2 Men Risk Lives by Dangling Blue-Ringed Octopus Over Their Bare Skin, Video Shows

By Jack Phillips
Jack Phillips
Jack Phillips
Senior Reporter
Jack Phillips is a reporter at The Epoch Times based in New York.
July 14, 2019 Updated: July 14, 2019

Two backpackers risked their lives playing with a venomous blue-ringed octopus in Australia, according to reports on July 13.

Ross Saunders, from the United Kingdom, posted the video from Australia after spending the day in the water, the Daily Mail reported.

“Been an interesting two-day introduction to fishing,” he said. “Watched two amazing sunsets, saw dolphins and caught a blue-ringed octopus, one of the most dangerous animals in the world and didn’t even realize!”

According to The West Australian, the octopus has enough venom to kill 26 people with a single bite.

Saunders and the other person in the video are seen placing the octopus on his skin several times.

Social media users blasted the pair.

“You could’ve died. Have no common sense about the dangerous animals, creatures, and mammals Australia has,” one wrote.

“Can’t believe he put that on his arm … if it bites you, it paralysis [sic] you and you stop breathing within minutes,” added another.

John Paul Lennon, the cameraman, said he didn’t know how dangerous the animal was.

“He’s been trying to get pictures of all animals … koalas … all that kind of stuff and he wanted a picture with the octopus on his arm,” he said. “I didn’t know at the time was it dangerous and everybody told me ‘no’ so I thought it would’ve been all right to get a photo.”

Tabloids in the United Kingdom quickly reposted the video.

Saunders responded, saying, “We made the news,” according to The West Australian.

He also wrote on Facebook: “We got home thinking not much really happened until we showed the octopus video to some of our friends and that’s when we found out what it was and a lot of googling was done! We laughed about it when we first found out but it did eventually sink in and it’s surreal to think back knowing if things had been slightly different it could have been fatal and things would be very different right now. Thankfully no one was hurt and we can laugh about how close to death and stupid we were. Lesson learnt, don’t [expletive] with the wildlife in Australia.”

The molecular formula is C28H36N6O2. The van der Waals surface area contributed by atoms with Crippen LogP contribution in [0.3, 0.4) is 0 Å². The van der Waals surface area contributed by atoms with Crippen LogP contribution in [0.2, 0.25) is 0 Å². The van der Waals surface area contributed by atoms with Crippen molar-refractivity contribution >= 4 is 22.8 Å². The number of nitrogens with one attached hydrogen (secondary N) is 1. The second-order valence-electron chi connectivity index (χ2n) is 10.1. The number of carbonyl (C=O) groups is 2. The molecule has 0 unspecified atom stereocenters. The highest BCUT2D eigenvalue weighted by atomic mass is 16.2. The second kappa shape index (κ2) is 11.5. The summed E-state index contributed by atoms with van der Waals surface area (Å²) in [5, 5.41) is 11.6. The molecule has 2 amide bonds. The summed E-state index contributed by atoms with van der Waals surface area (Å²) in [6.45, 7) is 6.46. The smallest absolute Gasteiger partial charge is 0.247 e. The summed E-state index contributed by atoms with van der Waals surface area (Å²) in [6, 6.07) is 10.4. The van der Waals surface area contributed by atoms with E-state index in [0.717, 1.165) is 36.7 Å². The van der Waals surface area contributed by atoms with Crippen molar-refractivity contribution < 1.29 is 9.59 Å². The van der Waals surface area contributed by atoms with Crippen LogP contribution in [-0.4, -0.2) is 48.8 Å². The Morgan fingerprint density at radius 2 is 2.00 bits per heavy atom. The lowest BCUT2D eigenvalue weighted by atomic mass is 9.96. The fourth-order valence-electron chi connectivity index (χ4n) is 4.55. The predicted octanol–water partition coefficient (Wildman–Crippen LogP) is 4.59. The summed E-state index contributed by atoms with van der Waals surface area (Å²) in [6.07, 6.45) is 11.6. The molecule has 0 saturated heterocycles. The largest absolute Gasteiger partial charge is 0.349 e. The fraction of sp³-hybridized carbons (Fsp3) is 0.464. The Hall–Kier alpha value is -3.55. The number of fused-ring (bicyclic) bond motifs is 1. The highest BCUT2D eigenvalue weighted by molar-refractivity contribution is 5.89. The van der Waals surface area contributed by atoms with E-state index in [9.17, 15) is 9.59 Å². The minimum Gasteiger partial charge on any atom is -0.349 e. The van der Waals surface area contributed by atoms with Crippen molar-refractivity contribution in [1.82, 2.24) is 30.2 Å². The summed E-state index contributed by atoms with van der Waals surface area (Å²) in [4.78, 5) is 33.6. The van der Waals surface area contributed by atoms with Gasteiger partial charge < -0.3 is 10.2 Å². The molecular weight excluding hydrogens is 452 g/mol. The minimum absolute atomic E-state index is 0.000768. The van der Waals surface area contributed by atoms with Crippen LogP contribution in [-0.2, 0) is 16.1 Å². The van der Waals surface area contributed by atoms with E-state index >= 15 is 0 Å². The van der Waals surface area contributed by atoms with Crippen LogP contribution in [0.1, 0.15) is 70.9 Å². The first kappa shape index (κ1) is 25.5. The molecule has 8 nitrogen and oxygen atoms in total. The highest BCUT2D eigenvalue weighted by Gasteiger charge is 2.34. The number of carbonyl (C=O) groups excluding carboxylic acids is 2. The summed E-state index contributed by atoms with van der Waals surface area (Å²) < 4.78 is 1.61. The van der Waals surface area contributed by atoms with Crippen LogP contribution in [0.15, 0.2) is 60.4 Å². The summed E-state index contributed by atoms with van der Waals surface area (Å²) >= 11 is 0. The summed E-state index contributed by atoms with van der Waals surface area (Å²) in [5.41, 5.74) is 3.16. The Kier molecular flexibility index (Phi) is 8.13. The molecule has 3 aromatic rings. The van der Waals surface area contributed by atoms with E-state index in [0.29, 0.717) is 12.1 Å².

In another incident, a tourist this year filmed himself picking up a deadly blue-ringed octopus with his bare hands. Australian locals also said it was a bad idea.

According to News.com.au, the video had Chinese text accompanying it.

“Such a beautiful octopus,” it said in Chinese.

The person then shakes off the octopus after they were done filming it.

The blue-ringed octopus is one of the deadliest animals. Its venom can kill a person within minutes.

Commenters were stunned by the tourist’s audacity.

“Do they even know how lucky they are to be alive after doing something that monumentally stupid?” one person said.

“This is how tourists become statistics,” another said.

The Ocean Conservancy says the octopus’s “psychedelic coloring and pint-sized packaging make it seem more adorable than alarming. But don’t let its cuddly exterior fool you: this tiny octopus can kill you. And quickly.”

The mollusk is native to the Pacific Ocean and is found in shallow tide pools and coral reefs.

“When not seeking food or a mate, blue-ringed octopuses often hide in crevices, shells or marine debris. If you catch them outside of their cozy hiding spots, it’s easy to see how the animal gets its name: when threatened, bright blue rings appear all over its body as a warning signal to potential predators,” it says.

The venom is about 1,000 times more potent than cyanide and can kill 26 people in minutes, the website says.

Jack Phillips
Jack Phillips
Senior Reporter
Jack Phillips is a reporter at The Epoch Times based in New York.